UNESCO celebrates the 21st of March as the World Poetry day to promote poetry across the world.

Poetry is perhaps the most beautiful expression of one’s feelings, emotions and intent. It also is a way to reflect systemic undercurrents at the societal level and has been used to convey messages in appealing words that flow as smooth as a gentle breeze.

Poetry exists since the day man learned to write, not just as a necessity to communicate but rather to express what humans felt. Some wrote it as way to ease their thoughts and kept it tucked under pages of a notebook, others wrote it to be read by a friend or a lover. Poetry can be traced back to the 2nd millennium as some argue, but the Epic of Gilgamesh is registered as the earliest of works in poetry. Interestingly, but quite obviously, poetry has been part of every language ever existed, and each that will ever exist

This explains why to date, poetry continues to be an integral part of literature around the world. Be it a few lines, a prose, an ode, a sonnet or a ballad, every piece carries a distinct touch of the poet. Of course, great poetry comes with a great mind, as Plato said, “Poets utter great and wise things which they do not themselves understand.”

Thief Of Fire

Arthur Rimbaud, a French poet with great influence on modern poetry once wrote that “the poet, therefore, is truly the thief of fire. He is responsible for humanity, for animals even; he will have to make sure his visions can be smelled, fondled, listened to; if what he brings back from beyond has form, he gives it form; if it has none, he gives it none. A language must be found…of the soul, for the soul and will include everything: perfumes, sounds colors, thought grappling with thought”.

It stands true; poets, like writers and painters, have often been the misfits or the rebels who defy the odds of living what others would deem as a normal life. With an unfathomable observation of life via hours of solitude and isolation, a great poet’s work will seem as fresh today as it did 300 years ago.

Translation plays an important part in the expansion of poetry from one corner of the world to the other. Major chunk of great poetry has been translated in different languages not only to preserve the work but also to make it accessible to a larger audience and students of literature. This exchange is how Rumi still lives on and how Iqbal remains the undisputed king of poetry in the subcontinent. Anyone who is an avid reader of poetry has come across Ghalib and Mir. Religion and spirituality have both dominated poetry as underlying subjects of these famous poets. Iqbal’s work is a philosophy, but perhaps the only one with a living manifestation in the shape of Pakistan.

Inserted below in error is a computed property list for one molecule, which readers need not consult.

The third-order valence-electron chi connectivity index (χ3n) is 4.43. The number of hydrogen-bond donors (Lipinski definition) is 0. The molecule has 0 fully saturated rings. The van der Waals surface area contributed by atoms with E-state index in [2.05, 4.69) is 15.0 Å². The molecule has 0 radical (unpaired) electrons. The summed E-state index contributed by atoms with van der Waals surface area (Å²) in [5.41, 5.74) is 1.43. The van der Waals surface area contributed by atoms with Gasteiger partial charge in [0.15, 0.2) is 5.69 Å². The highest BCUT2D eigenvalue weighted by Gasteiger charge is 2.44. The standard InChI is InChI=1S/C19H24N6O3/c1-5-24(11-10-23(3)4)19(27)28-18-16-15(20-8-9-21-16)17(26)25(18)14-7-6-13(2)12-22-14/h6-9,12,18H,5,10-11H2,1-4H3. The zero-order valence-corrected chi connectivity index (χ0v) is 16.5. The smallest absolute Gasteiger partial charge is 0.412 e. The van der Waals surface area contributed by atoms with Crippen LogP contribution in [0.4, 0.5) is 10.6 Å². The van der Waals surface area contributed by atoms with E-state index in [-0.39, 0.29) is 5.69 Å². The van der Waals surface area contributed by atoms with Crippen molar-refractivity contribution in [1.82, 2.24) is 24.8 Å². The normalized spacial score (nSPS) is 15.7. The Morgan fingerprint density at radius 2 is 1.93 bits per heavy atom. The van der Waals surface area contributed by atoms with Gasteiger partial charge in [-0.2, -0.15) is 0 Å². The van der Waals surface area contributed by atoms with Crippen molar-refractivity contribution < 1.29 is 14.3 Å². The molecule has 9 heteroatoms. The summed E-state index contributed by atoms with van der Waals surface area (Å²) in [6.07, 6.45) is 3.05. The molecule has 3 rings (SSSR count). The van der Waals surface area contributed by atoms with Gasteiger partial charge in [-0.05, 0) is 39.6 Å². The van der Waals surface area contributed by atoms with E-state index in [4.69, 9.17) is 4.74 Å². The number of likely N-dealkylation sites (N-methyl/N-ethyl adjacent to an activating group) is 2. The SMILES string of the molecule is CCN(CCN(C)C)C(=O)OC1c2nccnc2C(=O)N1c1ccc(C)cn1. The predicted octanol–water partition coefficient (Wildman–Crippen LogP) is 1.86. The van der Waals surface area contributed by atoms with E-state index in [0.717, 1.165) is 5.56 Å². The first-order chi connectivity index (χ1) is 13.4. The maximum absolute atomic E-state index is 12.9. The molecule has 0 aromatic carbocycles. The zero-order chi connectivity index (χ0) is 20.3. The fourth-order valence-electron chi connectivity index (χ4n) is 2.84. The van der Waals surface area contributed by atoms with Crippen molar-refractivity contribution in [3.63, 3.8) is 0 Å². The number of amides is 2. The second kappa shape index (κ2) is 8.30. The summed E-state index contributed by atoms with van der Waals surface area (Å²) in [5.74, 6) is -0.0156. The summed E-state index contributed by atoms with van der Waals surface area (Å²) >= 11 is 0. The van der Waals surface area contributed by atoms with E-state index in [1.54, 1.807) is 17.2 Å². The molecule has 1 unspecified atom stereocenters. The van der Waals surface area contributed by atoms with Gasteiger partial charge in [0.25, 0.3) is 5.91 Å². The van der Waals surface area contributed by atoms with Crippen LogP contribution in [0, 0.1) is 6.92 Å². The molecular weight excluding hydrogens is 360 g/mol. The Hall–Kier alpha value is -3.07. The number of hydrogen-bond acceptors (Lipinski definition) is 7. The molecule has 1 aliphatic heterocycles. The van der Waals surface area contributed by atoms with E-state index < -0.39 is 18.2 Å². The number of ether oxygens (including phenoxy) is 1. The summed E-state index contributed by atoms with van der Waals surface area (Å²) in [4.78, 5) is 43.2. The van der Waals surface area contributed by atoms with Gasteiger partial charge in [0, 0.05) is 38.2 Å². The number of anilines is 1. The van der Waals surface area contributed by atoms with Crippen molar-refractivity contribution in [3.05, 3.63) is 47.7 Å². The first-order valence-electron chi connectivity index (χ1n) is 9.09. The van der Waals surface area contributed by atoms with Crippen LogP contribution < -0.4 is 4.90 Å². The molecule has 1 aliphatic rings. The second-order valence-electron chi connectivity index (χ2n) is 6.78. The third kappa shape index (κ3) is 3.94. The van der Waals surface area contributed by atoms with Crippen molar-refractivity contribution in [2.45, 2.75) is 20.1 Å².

Society And Poets

This is the magnitude to which all poets can affect the time and people around them. Percy Bysshe Shelley, a famous English romantic poet, sums up the argument of how poetry affects the society exquisitely in his essay “The Defence of Poetry”. He says that in the “infancy of the world, neither poets themselves nor their auditors are fully aware of the excellence of poetry: for it acts in a divine and unapprehended manner, beyond and above consciousness; and it is reserved for future generations to contemplate and measure the mighty cause and effect in all the strength and splendour of their union”.

Athar Tahir, director of International Centre for Pakistani Writing in English, says every poet has something revolutionary about him and not necessarily in the political sense. “Poets are revolutionary because they challenge the system by looking at the human condition in their own unique way. It is the art of seeing. And the art is honed by the craft.

So is the revolution still on and classic poetry still produced? Yasmeen Hameed, a poet herself, was of the view that poetry of today’s age could be considered classical poetry in the future. “Classics, as I see them are timeless. They could be ancient or contemporary. All art, poetry or creative prose is not classic, but that which is, is not bound by time. Austen’s and Dostoevsky’s works are classics and so are those of Garcia Marquez. Iqbal’s and Tagore’s works were classics during their lifetime. So were the works of Beauvoir and Quratulain Haider. There are some works however, that emerge after the test of time. So there is no one simple answer to the question.”

Some say that great poetry comes in difficult times, but Dr Ambreen Salahuddin differs. “I think this is kind of a sweeping statement, with reference to difficult time as well as dearth of good poetry. Every time is difficult and simple; for one or another. Greater events of chaos have passed over us. We have witnessed partition, Fall of Dhaka and wars that were forced on us. I believe it is the force of an event and connectedness that we have with the event that culminates into a good piece of literature. We saw great works of literature; poetry and fiction woven around partition and the theme of migration is present in our poetry and prose throughout. But it doesn’t mean that good work of art or piece of literature cannot be produced during peaceful times. “

To commemorate this day, here are a few lines from Shakespeare to conclude


To thine own self be true, and it must follow, as the night the day,

Thou canst not then be false to any man. Brevity is the soul of wit.

The course of true love never did run smooth.

If music be the food of love, play on.




By Aisha Saeed, staff member at Academia Magazine.

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